City Councilman Joel Wachs, whose campaign for mayor is built largely around his image as a protector of the public purse, has spent more than $300,000 of taxpayer money on a pair of city service guides that critics believe are intended to expand his name recognition outside his district.
Wachs defended the guides as a valuable resource for city residents and said he is able to pay for them in part by holding down his other staff costs. "I'm very proud of these books," he said. "We have done what the city should be doing."
The guides, titled "Putting People First," are addressed to "Dear Friends" and offer extensive listings of city services and departments. Thousands were sent to voters across the length and breadth of Los Angeles--some within Wachs' district but many outside it as well. Those voters will decide next year on a successor to Mayor Richard Riordan, and Wachs is one of the leading contenders.
His name appears on the cover of both documents, printed next to a red, black and white version of the city seal.
One copy of the guide, which highlights neighborhood services and offers tips on everything from home repairs to services for the homeless, says it was "specially prepared for the benefit of residents of East, South and Central Los Angeles." Wachs represents none of those areas.
The other guide is targeted at senior citizens. In its introduction, the guide is described as "the most current and comprehensive . . . of its kind." Like the neighborhood pamphlet, it lists scores of phone numbers and offers brief descriptions of various services and offices.
Each of the guides runs more than 100 pages, and though they are legal, they have stirred considerable grumbling in the camps of the councilman's rivals. United in their annoyance, Wachs' opponents are split between those who consider the mailers an outrage and those who grudgingly admire Wachs for figuring out a way to launch a campaign blitz with public money.
"I think he's really playing with dynamite here," said Bill Carrick, the consultant advising City Atty. James K. Hahn's campaign. "He's staked this position as the council curmudgeon, scrutinizing every government expenditure. He runs the risk of this really backfiring on him."
Marty Stone, a campaign consultant for another mayoral candidate, Rep. Xavier Becerra (D-Los Angeles), echoed Carrick's remarks in milder terms. "I don't believe [Wachs] should have done this at this time," Stone said. "Not when he's a candidate."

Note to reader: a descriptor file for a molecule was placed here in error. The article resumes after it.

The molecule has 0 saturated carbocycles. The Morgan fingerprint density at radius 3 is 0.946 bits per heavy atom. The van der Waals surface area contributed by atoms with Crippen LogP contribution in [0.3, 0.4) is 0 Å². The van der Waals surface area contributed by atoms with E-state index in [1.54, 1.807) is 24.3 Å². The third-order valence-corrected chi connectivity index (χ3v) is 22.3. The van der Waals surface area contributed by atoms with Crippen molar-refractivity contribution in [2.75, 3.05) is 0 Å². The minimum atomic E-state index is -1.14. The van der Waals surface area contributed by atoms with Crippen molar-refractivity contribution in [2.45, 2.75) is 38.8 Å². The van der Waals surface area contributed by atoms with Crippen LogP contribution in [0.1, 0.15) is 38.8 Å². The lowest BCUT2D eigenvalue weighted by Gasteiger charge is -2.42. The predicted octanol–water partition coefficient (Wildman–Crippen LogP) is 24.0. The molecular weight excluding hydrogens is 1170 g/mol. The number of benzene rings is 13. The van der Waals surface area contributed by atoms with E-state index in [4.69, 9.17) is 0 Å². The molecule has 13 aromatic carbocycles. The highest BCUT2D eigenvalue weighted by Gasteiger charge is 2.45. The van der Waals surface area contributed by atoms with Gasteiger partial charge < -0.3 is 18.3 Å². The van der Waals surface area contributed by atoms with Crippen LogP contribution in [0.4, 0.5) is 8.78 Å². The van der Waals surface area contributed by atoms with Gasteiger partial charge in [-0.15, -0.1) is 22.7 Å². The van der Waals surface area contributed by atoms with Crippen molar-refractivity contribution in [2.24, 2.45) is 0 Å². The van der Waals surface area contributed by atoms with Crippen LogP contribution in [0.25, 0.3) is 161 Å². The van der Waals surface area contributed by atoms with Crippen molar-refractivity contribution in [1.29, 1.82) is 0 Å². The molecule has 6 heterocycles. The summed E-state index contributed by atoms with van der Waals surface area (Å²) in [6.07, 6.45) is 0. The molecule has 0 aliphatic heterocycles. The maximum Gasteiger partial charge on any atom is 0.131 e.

As a congressman, Becerra is bound by federal rules that prohibit members of Congress from mailing outside their districts, Stone noted.
But those rules do not apply to city officials. Wachs' chief of staff, Greg Nelson, said the guides are good for the public and a worthy investment by the councilman.
"It's our gift to the city," Nelson said. "We love it."
Wachs agreed and stressed that the books are paid for with money that is allocated to every council member annually.
"Every council member gets exactly the same amount of money here," he said. "I watch my money carefully, so I can do this."
According to city officials, the guides this year cost $210,000 to print and $112,000 to mail. That's less than they would cost if handled privately, since the city gets special rates, so rival campaigns are even further annoyed that Wachs is getting a better deal than is available to them.
Ace Smith, consultant to businessman-mayoral candidate Steve Soboroff, said putting that much public money into a mailer with a candidate's name on the cover is indefensible.
"This guy's quickly becoming the Chuck Quackenbush of Los Angeles," Smith said, referring to the state's beleaguered insurance commissioner. "He should pay the money back."
That's not about to happen--in part because Wachs' office took special care before sending the mailers out to get them approved by the right city agency. And therein lies the final twist to the tale of the mailers.
The city's experts on appropriate uses of public funds reviewed the pamphlets and concluded that they met Los Angeles' criteria for such mailings. City rules limit an elected official to a single use of his or her name on such material--other than as part of the return address, Wachs' name appears just once--at the top of the cover page. As required, there are no pictures of the councilman, and the introductions are neutrally written--not attributed to him as the author.
That doesn't satisfy Hahn consultant Carrick. "If this is a good use of taxpayer money, then send it out without his name," Carrick said. "He put his name on it. It's clearly designed to promote Joel Wachs."
But although Carrick is unhappy, the people who granted their permission are lawyers in the city attorney's office.
Their boss: Jim Hahn.
"I put my name on it because I'm proud of it," Wachs said. "Bill Carrick's just jealous because his client approved it."